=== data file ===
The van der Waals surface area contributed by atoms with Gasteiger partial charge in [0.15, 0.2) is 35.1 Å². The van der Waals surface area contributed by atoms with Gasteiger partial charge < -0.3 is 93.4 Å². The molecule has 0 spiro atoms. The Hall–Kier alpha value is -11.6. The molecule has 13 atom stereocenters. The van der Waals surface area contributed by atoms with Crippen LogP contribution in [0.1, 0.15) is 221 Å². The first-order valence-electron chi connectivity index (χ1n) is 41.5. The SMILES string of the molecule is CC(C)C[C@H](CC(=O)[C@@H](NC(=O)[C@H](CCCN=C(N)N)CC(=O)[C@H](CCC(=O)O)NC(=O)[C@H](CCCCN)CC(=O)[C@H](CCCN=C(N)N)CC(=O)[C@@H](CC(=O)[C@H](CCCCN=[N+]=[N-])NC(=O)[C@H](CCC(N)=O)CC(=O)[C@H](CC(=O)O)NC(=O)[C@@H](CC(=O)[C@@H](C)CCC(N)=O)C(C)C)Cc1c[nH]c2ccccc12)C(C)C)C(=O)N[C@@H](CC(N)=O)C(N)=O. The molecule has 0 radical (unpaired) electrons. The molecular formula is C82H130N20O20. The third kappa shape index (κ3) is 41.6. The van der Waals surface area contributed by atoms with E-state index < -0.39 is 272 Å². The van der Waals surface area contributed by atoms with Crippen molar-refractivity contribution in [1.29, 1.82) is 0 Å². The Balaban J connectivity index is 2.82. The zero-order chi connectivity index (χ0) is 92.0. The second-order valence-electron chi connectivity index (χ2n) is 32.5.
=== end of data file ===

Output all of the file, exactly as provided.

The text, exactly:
The van der Waals surface area contributed by atoms with Gasteiger partial charge in [0.15, 0.2) is 35.1 Å². The van der Waals surface area contributed by atoms with Gasteiger partial charge < -0.3 is 93.4 Å². The molecule has 0 spiro atoms. The Hall–Kier alpha value is -11.6. The molecule has 13 atom stereocenters. The van der Waals surface area contributed by atoms with Crippen LogP contribution in [0.1, 0.15) is 221 Å². The first-order valence-electron chi connectivity index (χ1n) is 41.5. The SMILES string of the molecule is CC(C)C[C@H](CC(=O)[C@@H](NC(=O)[C@H](CCCN=C(N)N)CC(=O)[C@H](CCC(=O)O)NC(=O)[C@H](CCCCN)CC(=O)[C@H](CCCN=C(N)N)CC(=O)[C@@H](CC(=O)[C@H](CCCCN=[N+]=[N-])NC(=O)[C@H](CCC(N)=O)CC(=O)[C@H](CC(=O)O)NC(=O)[C@@H](CC(=O)[C@@H](C)CCC(N)=O)C(C)C)Cc1c[nH]c2ccccc12)C(C)C)C(=O)N[C@@H](CC(N)=O)C(N)=O. The molecule has 0 radical (unpaired) electrons. The molecular formula is C82H130N20O20. The third kappa shape index (κ3) is 41.6. The van der Waals surface area contributed by atoms with E-state index < -0.39 is 272 Å². The van der Waals surface area contributed by atoms with Crippen molar-refractivity contribution in [1.29, 1.82) is 0 Å². The Balaban J connectivity index is 2.82. The zero-order chi connectivity index (χ0) is 92.0. The second-order valence-electron chi connectivity index (χ2n) is 32.5.